Scottish National Dictionary (1700–)
SPUIR, v. Also spüir, spure, spüre, spør, spör, spoor, spor-. [spør]
1. To ask, make inquiry, ask for (Sh. 1908 Jak. (1928), spør, 1914 Angus Gl., spüir).
2. Specif. to propose marriage (Sh. 1908 Jak. (1928)), esp. to ask for a girl's hand of her parents (I.Sc. 1971). Hence comb. spuirin bottle, the bottle of whisky brought by a young man coming to offer his hand in marriage (Sh. 1962).
Sh. 1898 J. Nicolson Aithstin' Hedder 12:
He wooed and won, and what is more, meant to “spör” and marry before the end of the season. . . . He set out for Hagmark on his blithesome errand, with his “spörin bottle” in his pocket. Sh. 1899 J. Spence Folk-Lore 189:
The spörin' was the occasion when the bridegroom asked in a formal way the consent of the bride's parents. Sh. 1901 T. P. Ollason Mareel 93:
I'm come ower Ta-hem! — ta spüre fir Ellen, — Dat is, shü's promised ta be mine If only ye be willin'. Sh. 1931 J. Nicolson Incidents 44:
The prospective son-in-law was invariably provided with a “spuirin' bottle” probably for the purpose of mellowing the old man's heart. Sh. 1932 J. M. E. Saxby Trad. Lore 179:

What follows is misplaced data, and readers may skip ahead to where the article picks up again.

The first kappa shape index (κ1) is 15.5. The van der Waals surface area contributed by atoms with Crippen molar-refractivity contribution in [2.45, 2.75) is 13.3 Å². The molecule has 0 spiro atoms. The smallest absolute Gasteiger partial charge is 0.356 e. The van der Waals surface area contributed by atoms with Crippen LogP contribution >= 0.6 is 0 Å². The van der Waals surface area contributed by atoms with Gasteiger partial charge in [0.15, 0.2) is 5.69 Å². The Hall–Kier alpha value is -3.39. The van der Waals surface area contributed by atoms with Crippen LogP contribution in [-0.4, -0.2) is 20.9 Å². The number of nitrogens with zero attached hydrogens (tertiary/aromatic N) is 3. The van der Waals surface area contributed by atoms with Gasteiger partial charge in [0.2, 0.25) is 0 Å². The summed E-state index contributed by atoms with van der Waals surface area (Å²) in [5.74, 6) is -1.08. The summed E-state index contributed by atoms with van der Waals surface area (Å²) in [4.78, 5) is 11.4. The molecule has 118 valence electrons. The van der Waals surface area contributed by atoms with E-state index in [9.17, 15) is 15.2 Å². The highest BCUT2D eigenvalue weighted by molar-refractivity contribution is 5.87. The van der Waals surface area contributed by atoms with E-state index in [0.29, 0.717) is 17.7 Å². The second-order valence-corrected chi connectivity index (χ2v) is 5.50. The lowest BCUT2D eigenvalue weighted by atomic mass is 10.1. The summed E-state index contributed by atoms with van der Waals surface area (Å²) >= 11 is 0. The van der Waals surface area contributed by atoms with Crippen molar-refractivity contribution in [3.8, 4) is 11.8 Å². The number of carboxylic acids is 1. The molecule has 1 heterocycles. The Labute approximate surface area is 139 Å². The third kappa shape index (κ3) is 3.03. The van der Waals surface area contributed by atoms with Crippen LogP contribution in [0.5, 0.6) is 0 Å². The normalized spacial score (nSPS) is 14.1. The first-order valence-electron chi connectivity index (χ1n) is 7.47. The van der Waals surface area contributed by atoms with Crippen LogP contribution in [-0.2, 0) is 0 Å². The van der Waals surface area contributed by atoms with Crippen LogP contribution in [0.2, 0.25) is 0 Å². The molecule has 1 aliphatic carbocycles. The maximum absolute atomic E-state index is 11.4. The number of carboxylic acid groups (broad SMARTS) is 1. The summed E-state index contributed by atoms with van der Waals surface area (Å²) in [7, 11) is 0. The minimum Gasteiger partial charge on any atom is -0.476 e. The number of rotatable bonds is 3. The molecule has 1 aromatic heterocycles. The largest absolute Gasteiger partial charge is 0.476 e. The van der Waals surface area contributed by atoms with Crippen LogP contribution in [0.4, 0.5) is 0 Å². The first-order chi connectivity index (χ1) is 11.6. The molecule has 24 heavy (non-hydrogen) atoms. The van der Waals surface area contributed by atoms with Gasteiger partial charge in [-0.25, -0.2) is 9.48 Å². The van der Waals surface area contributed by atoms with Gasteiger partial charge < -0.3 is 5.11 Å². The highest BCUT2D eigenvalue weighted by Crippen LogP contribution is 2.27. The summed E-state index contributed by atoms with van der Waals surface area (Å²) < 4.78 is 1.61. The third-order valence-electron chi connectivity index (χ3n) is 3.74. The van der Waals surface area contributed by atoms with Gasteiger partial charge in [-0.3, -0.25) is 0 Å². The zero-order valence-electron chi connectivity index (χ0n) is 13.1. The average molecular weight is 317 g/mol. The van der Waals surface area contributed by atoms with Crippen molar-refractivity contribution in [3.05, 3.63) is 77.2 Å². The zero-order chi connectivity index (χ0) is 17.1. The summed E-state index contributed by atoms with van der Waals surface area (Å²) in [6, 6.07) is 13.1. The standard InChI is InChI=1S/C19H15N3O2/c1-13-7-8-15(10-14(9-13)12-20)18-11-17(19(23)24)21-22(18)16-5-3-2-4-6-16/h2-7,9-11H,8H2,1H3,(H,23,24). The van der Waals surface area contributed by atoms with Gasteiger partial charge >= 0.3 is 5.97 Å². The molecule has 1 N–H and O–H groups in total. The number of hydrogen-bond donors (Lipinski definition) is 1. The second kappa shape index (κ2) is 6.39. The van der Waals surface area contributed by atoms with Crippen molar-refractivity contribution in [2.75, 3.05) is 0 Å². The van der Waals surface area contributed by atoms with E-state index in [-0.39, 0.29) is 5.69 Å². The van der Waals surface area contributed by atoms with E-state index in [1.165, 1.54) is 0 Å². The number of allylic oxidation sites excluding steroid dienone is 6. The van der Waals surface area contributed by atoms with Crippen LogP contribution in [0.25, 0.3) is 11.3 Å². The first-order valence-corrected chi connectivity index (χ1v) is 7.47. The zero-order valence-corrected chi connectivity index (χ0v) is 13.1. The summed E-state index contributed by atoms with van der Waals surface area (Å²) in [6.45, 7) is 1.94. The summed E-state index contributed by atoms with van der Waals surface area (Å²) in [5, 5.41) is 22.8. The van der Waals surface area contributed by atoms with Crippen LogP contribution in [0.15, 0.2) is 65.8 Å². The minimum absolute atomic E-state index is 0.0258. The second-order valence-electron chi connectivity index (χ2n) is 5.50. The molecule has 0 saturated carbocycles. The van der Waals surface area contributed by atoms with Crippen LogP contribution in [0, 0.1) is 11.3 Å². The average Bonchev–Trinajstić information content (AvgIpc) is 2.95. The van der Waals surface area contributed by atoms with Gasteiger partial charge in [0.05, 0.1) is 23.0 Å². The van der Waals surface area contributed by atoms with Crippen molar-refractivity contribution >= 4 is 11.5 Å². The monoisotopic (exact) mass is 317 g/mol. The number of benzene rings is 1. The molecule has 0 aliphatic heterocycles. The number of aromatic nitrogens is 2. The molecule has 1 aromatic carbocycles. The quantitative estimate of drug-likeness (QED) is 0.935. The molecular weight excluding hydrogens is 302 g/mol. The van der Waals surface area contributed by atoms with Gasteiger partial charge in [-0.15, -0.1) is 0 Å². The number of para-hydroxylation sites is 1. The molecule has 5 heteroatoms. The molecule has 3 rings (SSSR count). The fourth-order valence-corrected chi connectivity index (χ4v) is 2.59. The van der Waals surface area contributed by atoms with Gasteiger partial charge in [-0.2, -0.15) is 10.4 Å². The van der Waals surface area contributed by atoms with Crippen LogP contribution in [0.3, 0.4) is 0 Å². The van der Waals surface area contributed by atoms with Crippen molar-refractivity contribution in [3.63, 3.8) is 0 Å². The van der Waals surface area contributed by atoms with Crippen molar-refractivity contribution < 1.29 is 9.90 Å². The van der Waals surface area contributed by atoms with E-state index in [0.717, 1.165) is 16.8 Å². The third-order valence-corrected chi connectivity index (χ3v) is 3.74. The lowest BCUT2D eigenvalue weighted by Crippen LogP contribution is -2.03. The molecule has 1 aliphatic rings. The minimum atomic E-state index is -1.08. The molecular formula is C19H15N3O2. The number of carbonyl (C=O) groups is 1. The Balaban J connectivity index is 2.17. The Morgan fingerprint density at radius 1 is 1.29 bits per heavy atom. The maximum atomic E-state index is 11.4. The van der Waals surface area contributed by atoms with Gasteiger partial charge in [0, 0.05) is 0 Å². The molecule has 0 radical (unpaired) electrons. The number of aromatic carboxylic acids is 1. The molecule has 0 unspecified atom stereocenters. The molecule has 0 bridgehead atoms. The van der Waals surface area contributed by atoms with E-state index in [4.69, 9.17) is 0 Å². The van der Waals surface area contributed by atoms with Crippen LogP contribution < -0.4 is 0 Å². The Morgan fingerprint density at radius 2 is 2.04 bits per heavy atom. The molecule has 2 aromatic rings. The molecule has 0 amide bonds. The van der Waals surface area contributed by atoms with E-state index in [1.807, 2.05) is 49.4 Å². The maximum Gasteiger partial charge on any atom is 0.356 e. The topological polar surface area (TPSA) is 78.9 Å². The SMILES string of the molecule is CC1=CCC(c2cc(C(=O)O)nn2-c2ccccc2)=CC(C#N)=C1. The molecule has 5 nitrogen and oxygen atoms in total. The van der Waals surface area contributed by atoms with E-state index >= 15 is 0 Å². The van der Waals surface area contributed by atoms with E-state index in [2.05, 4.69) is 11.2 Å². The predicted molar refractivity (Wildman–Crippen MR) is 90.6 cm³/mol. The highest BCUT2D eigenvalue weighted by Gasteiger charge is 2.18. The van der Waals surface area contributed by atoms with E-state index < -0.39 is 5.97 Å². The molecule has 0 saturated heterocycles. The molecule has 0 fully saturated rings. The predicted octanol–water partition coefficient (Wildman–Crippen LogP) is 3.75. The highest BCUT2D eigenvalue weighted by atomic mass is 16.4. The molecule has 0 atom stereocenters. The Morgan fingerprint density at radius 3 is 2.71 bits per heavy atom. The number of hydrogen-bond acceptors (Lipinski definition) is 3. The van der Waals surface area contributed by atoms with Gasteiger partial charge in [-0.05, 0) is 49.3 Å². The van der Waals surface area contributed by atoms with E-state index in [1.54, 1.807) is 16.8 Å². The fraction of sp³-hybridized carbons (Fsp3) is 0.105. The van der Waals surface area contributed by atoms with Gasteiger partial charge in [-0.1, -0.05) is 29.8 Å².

When marriage was contemplated, there was the sporeen (asking for the lass), the contract, and the wedding.
3. With out: to seek out, hunt for something lost by inquiring after it (Sh. 1914 Angus Gl.).
4. With up: (1) intr. to hunt about to search here and there, look about one; to find one's way, hence to turn up, to be found after searching (Sh. 1866 Edm. Gl., spure-up, 1914 Angus Gl., Sh. 1971); (2) tr. to search out and find, to come upon (something lost), to discover.
(1) Sh. 1888 Edmonston & Saxby Home of a Naturalist 222:
Some spoored up as far north as Wick. Sh. 1898 W. F. Clark Northern Gleams 37:
Da twa boats micht hae spür'd up at some o' da idder Isles. (2) Sh. 1908 Jak. (1928):
De sheep was spøred up.
5. By extension of the meaning of seeking information: (1) in vbl.n. pl. spüirens, tidings, information, news of anything sought after (Sh. 1866 Edm. Gl., 1914 Angus Gl.); (2) to be the fate of, hence to befall, happen to.
(2) Sh. 1879 Shetland Times (13 Sept.):
What spüred o' him dat night I wad laek ta ken. Sh. 1888 B. R. Anderson Broken Lights 91:
O Güde spüre da heim-folk 'at bide by da sea!
You may wish to vary the format shown below depending on the citation style used.
"Spuir v.". Dictionary of the Scots Language. 2004. Scottish Language Dictionaries Ltd. Accessed 16 Oct 2018 <http://www.dsl.ac.uk/entry/snd/spuir>
Try an Advanced Search